Are you a shower singing diva? Do you love making music with friends around the piano in Harvest Commons? Do you take karaoke way too seriously? Come use your vocal talents and spread musical joy throughout the school! In this class, we will further our love of singing and deepen our knowledge of how to sing in tune, project vocally, achieve a blended group sound, arrange for a small ensemble, and read music. Students will perform for the school at the end of the semester and should be open to performing outside of school in regional events and concerts. If you do not sing, but are interested in accompanying the group on guitar, bass, piano, drums, etc., there is room for a limited number of committed instrumentalists. Sign up if you are interested and talk to Colin about your desired role in the group.Prerequisite: Must love music! Semester-long commitment preferred.

Studio Art

Are you an artist? Yes, you are! Come work with diverse media and subjects to create unique bodies of work that relate to your vision as an artist. The major focus is on the elements of art – line, shape, form, space, fundamentals of color, and proportion. We will explore many artists, styles, media, and develop technical & critical skills. Activities include studio projects, self-reflective writing, critiquing the artwork of others, and student choice day.

Molly and Nikki

This course in a quarter-long introduction to the world of playwriting/screenwriting.  Students explore short form and sketch/ improv writing in order to hone skills as well as learn from seeing and hearing their words come to life. Students explore plot and character development and observe the role of the obvious and the nuances of subtlety in both comedic and dramatic writing. Students in this class may opt to lay the groundwork for and develop a larger play/screenplay.

Dance Fitness

This course will engage students in the fundamentals of dance and an appreciation of dance as a physical activity, art form, and lifetime activity. Students will participate in a daily dance warm-up and utilize a combination of movements that will build cardiovascular and muscle endurance, muscle strength and overall flexibility. We will explore a range of dance styles from Line Dances, Hip-Hop, and Social Dances. Students will also have the opportunity to express themselves through self-choreographed assignments.


Dance in the upper house is designed to expand student appreciation of dance as a physical activity, art form, and lifetime activity. Students will participate in a daily dance warm-up and utilize a combination of movements to continue building cardiovascular and muscle endurance, muscle strength and overall flexibility. Along with varying dance disciplines, students will explore the components of improvisation and choreography in self-choreographed solo and group assignments.


 “Yoga is the journey of the self, through the self, to the self.”
This class is available to committed yogis only: you don’t need to have any prior experience, but do have a passion to learn, and an eagerness to put in physical effort every day toward getting the best out of a daily yoga practice.
Find calm in this introductory level yoga class. Are you stressed out and overburdened with worry? Are you sleep-deprived? Have you suffered tragedy, loss, or trauma? Do you lack focus? Are you an athlete with tight muscles, aches and pains? Do you suffer from anxiety? Are you a social animal who struggles to spend time alone? Do you wish for a better grip on your emotions and reactions to daily frustrations? Do you want to build strength and muscle mass? ….Then yoga is for you!
Come connect to your body, mind, and breath through a combination of hatha and vinyasa yoga, and a daily practice of meditation. Forget about being good at yoga, come to feel accomplished for trying new things, to give yourself credit for small victories, to nurture your body, let go of judgement, take a break from mental exertion, relieve pain, decrease stress, improve balance and flexibility, increase strength, and make a commitment to your own personal wellness.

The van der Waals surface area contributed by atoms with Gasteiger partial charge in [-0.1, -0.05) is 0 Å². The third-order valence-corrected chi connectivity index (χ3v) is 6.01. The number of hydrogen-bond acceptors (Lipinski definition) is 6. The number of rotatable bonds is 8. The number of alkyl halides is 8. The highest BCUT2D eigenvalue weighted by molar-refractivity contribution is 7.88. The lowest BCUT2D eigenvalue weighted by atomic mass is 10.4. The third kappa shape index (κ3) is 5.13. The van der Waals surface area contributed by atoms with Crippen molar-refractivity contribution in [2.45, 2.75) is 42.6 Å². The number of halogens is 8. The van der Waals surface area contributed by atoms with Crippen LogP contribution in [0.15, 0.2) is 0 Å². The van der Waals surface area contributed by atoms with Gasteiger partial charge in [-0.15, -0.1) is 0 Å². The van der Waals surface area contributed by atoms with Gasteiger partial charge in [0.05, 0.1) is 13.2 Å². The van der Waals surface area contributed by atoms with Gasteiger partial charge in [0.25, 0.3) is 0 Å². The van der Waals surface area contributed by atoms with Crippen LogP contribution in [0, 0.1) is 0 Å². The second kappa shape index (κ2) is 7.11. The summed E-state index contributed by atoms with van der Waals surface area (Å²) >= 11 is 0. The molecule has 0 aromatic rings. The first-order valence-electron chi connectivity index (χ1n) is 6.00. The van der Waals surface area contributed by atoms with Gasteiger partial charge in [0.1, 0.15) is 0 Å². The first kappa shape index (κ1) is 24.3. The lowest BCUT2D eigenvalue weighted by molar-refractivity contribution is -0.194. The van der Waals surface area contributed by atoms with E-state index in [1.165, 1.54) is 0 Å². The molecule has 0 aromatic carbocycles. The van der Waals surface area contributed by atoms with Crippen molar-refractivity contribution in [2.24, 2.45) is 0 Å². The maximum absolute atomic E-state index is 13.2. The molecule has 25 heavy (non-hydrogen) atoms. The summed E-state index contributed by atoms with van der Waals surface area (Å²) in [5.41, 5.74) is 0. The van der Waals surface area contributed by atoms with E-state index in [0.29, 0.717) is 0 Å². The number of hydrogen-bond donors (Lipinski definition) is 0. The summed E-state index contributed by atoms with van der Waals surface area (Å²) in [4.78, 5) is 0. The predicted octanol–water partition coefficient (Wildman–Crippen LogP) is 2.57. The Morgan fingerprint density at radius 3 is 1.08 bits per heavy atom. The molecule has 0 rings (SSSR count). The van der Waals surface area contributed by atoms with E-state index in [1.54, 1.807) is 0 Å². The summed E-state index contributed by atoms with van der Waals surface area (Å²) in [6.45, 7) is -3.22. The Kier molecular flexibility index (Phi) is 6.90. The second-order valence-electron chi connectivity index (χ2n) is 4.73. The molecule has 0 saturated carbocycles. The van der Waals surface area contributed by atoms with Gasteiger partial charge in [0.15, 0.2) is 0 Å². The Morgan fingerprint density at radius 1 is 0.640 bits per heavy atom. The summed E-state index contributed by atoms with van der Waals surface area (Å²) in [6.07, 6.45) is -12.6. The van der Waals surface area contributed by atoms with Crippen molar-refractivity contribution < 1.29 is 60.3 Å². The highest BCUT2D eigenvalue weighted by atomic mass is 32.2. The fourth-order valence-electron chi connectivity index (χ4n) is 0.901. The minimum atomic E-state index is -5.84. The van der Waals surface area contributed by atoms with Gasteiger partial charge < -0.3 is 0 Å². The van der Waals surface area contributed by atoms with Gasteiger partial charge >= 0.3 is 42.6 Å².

“The purpose of life is a life of purpose.”
Americans spend about a third of their lives working, but 70% of US employees say they hate their jobs. Careers shape who we are, in both good and bad ways, but many of us struggle to find a career path that is truly fulfilling. Internship provides students with the opportunity to explore prospective careers through a hands-on experience in a field which matches their interests and skill sets. In the classroom, we’ll explore vocational paths based on unique student identities, goals, values, and talents. Students will build a resume, develop interviewing skills, and improve self-awareness and reflective abilities to overcome obstacles to success now and in the future. At a designated internship site students will work closely with knowledgeable professionals, further developing both general understandings of professional environments, job expectations, and required responsibilities, and also improving job-specific skills. This opportunity available to high achieving students who are eager to improve their resume, take on a professional role, take initiative in securing a site, and be an outstanding representative of Harvest Collegiate High School.

College Now
See Tara for more information.

Classical Mythology, Essay Writing, Music Theory, Dancers, Dance, Audience and More are all actual college classes at Hunter College available for you to take while in high school FOR FREE (each one is about $1000) for those who qualify. Application deadline for spring has passed, but please consider applying for fall; go to www.hunter.cuny.edu/college-now/.

Radio New York

How many hidden worlds does New York hold? How many millions of New York stories? What’s your New York story, and how can you best tell it? In this quarter-long class, we’ll dive into the world of New York stories, looking at radio and podcast stories, as well as short stories and poems about New York. We’ll explore podcast storytelling and develop a roadmap for the development of a great radio story. The course will culminate in the production of podcasts where you will tell your own New York story.